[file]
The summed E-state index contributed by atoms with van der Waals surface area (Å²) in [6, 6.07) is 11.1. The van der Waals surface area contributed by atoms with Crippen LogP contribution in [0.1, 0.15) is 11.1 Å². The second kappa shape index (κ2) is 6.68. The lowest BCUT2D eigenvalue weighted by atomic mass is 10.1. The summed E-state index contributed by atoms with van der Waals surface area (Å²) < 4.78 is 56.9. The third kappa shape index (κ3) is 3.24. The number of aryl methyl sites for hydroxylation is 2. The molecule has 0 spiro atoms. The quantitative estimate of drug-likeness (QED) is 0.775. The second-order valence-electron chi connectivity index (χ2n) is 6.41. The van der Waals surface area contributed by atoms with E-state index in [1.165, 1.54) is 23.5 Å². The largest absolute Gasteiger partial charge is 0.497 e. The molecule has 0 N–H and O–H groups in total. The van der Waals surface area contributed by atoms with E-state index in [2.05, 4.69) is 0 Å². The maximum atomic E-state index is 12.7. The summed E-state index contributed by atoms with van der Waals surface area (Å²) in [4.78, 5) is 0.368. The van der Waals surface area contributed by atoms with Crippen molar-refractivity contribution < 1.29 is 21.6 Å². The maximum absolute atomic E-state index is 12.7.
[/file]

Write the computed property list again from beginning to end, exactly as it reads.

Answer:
The summed E-state index contributed by atoms with van der Waals surface area (Å²) in [6, 6.07) is 11.1. The van der Waals surface area contributed by atoms with Crippen LogP contribution in [0.1, 0.15) is 11.1 Å². The second kappa shape index (κ2) is 6.68. The lowest BCUT2D eigenvalue weighted by atomic mass is 10.1. The summed E-state index contributed by atoms with van der Waals surface area (Å²) < 4.78 is 56.9. The third kappa shape index (κ3) is 3.24. The number of aryl methyl sites for hydroxylation is 2. The molecule has 0 spiro atoms. The quantitative estimate of drug-likeness (QED) is 0.775. The second-order valence-electron chi connectivity index (χ2n) is 6.41. The van der Waals surface area contributed by atoms with E-state index in [1.165, 1.54) is 23.5 Å². The largest absolute Gasteiger partial charge is 0.497 e. The molecule has 0 N–H and O–H groups in total. The van der Waals surface area contributed by atoms with E-state index in [2.05, 4.69) is 0 Å². The maximum atomic E-state index is 12.7. The summed E-state index contributed by atoms with van der Waals surface area (Å²) in [4.78, 5) is 0.368. The van der Waals surface area contributed by atoms with Crippen molar-refractivity contribution < 1.29 is 21.6 Å². The maximum absolute atomic E-state index is 12.7.